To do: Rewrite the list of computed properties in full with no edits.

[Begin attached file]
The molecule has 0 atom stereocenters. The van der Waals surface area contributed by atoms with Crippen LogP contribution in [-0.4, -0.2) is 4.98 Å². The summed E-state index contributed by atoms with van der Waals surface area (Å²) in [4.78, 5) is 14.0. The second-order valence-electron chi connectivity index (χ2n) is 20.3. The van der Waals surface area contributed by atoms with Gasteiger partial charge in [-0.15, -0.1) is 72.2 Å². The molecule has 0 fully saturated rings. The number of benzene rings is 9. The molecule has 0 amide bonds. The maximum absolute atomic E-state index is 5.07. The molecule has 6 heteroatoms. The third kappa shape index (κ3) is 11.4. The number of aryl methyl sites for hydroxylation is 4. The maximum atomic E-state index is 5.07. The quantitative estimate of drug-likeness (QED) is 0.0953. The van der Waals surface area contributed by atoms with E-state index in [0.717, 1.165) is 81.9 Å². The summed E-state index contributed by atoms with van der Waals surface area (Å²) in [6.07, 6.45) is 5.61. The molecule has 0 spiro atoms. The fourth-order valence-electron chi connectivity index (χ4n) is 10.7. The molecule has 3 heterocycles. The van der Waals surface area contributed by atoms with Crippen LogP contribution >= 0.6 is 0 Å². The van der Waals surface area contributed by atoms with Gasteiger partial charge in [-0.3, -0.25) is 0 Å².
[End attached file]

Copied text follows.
The molecule has 0 atom stereocenters. The van der Waals surface area contributed by atoms with Crippen LogP contribution in [-0.4, -0.2) is 4.98 Å². The summed E-state index contributed by atoms with van der Waals surface area (Å²) in [4.78, 5) is 14.0. The second-order valence-electron chi connectivity index (χ2n) is 20.3. The van der Waals surface area contributed by atoms with Gasteiger partial charge in [-0.15, -0.1) is 72.2 Å². The molecule has 0 fully saturated rings. The number of benzene rings is 9. The molecule has 0 amide bonds. The maximum absolute atomic E-state index is 5.07. The molecule has 6 heteroatoms. The third kappa shape index (κ3) is 11.4. The number of aryl methyl sites for hydroxylation is 4. The maximum atomic E-state index is 5.07. The quantitative estimate of drug-likeness (QED) is 0.0953. The van der Waals surface area contributed by atoms with E-state index in [0.717, 1.165) is 81.9 Å². The summed E-state index contributed by atoms with van der Waals surface area (Å²) in [6.07, 6.45) is 5.61. The molecule has 0 spiro atoms. The fourth-order valence-electron chi connectivity index (χ4n) is 10.7. The molecule has 3 heterocycles. The van der Waals surface area contributed by atoms with Crippen LogP contribution >= 0.6 is 0 Å². The van der Waals surface area contributed by atoms with Gasteiger partial charge in [-0.3, -0.25) is 0 Å².